The word Al-Hikmah (Wisdom) in the Quran 2:151
Due to the fact that the Quran does not contain any mention of the words 'sunna of Muhammad', the followers of the hadith and sunna found it necessary to manipulate the meaning of some Quranic words so as to create a Quranic reference to the hadith and sunna. The word on which they base their claim is "al-hikmah" as found in a number of verses, such as:
We also sent a messenger to you from amongst you to recite Our revelations to you and to purify you, and to teach you the the 'al-kitab' (the Book/Scripture) and 'al-hikmah' (the wisdom), and to teach you what you knew not. 2:151
Remember God's blessings upon you, and what He has brought down upon you of the 'al-kitab' (the Book/Scripture) and 'al-hikmah' (the wisdom) to enlighten you 'bihi' (with it). 2:231
The word "al-kitab" means the Book, in this case it is the Quran. The word "al-hikmah" means 'the wisdom'. This is the meaning of "al-hikmah" that is found in every Arabic dictionary in print. Nevertheless, in an attempt to create a reference to the sunna of Muhammad in the Quran, when there is none, it is claimed that the word "al-hikmah"in such verses as 2:231 refers to the sunna of Muhammad!
Since the word sunna is already used in the Quran, always referring to the sunna of God, any impartial reader will question why did God not just use the words 'sunna of Muhammad' in these verses? The answer to such a legitimate question is given in the Quran. The reason why God did not use the words 'the sunna of Muhammad' anywhere in the Quran is because God already stated that the only sunna is the Sunna of God:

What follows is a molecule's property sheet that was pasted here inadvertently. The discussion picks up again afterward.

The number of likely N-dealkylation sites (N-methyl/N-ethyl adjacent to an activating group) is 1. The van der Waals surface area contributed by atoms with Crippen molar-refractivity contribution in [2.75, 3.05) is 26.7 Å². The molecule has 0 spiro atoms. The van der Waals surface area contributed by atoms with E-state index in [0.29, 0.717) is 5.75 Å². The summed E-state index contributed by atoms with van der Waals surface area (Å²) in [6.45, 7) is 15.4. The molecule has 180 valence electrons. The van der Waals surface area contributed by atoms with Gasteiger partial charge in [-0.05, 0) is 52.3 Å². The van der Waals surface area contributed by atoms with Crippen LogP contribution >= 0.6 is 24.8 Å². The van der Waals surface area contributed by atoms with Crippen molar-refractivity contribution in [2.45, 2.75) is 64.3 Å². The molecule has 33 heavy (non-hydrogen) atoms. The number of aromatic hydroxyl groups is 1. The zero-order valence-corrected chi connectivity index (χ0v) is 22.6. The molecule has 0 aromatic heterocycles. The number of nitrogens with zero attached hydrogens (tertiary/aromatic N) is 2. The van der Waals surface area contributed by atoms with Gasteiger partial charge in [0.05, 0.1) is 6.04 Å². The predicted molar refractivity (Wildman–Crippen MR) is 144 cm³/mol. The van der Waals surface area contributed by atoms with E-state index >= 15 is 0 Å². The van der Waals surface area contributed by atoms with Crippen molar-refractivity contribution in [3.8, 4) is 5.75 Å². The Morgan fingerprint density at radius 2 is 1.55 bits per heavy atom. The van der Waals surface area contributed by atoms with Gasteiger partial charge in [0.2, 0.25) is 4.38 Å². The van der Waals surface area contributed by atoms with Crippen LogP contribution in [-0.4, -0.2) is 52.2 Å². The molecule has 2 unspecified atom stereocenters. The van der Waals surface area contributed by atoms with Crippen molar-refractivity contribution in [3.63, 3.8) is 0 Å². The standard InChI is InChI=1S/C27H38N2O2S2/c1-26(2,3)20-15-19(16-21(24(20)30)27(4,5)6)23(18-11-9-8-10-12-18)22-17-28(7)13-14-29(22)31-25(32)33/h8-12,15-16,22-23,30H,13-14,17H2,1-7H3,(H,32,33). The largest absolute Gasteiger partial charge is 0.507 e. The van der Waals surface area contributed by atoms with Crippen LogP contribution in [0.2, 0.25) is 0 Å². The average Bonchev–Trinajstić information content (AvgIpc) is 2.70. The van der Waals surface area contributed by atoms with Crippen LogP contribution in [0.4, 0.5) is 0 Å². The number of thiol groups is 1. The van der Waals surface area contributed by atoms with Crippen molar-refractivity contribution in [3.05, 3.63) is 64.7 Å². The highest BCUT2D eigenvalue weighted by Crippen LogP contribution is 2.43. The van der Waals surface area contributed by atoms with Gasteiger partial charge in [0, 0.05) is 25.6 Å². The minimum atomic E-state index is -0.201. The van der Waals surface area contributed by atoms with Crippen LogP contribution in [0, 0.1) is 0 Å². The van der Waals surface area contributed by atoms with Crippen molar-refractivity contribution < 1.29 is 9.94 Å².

Such was the Sunna of God for those who have passed on before. You will find that there is no substitute for the Sunna of God. 33:62 (also 35:43, 48:23)
With a close inspection of 2:231, it can be shown that the word "al-hikmah" in this verse cannot mean anything other than 'wisdom'.
1- The Arabic word 'bihee', which is located at the end of 2:231, and which translates to 'with it' is in the singular mode (it). This means that this word refers to one noun and not two. The noun is the Quran. It cannot be the Quran and the sunna for this would be gramatically incorrect. The "al-kitab" (Quran), together with "al-hikmah" (the wisdom) contained therein, was "brought down" by God, to "enlighten" us "with it".
If the words "al-hikmah" and "al-kitab" referred to two different nouns (the Quran and the sunna of Muhammad), then the verse should grammatically end with the word 'bihima' (with them).
2- Throughout the Quran we read that the only revelation brought down to Muhammad was the Quran. In 6:19 Muhammad was commanded to testify to what he received from God and there is no mention in 6:19 except for the Quran. The personal sayings (hadith) of the Prophet are not revelation, they are his own personal words. Consequently, the words "what He has brought down upon you of the 'al-kitab' and al-hikmah" in 2:231 cannot be referring to the Quran and the sunna of Muhammad simply because the sunna of Muhammad a not revelation from God, nor is Muhammad instructed to testify receiving his hadith from God.
3- The word "al-hikmah" is used in the Quran as an adjective of the "al-kitab" (the Quran). The following are examples:
Y.S., and the Quran Al-Hakim (the wise Quran). 36:1-2
A.L.R., these are the signs of the 'Kitab Al-Hakim' (the wise Book). 10:1 also 31:2
4- The same word "al-hikmah" is used in the Quran in connection with Prophets and messengers who lived before the time of Muhammad. Obviously before Muhammad lived the 'sunna of Muhammad' did not exist. Thus to say that "al-hikmah" means the sunna of Muhammad is once again inconsistent with Quranic verses, such as:
a- The following are God’s words to Jesus:
I taught you 'al-kitab' (Book/Scripture), 'al-hikmah' (the wisdom), the Torah and the Injeel. 5:110
Clearly the word "al-hikmah" here does not refer to the sunna of Muhammad or that it was being taught to Jesus!
b- The following were the words of Abraham as he implored his Lord: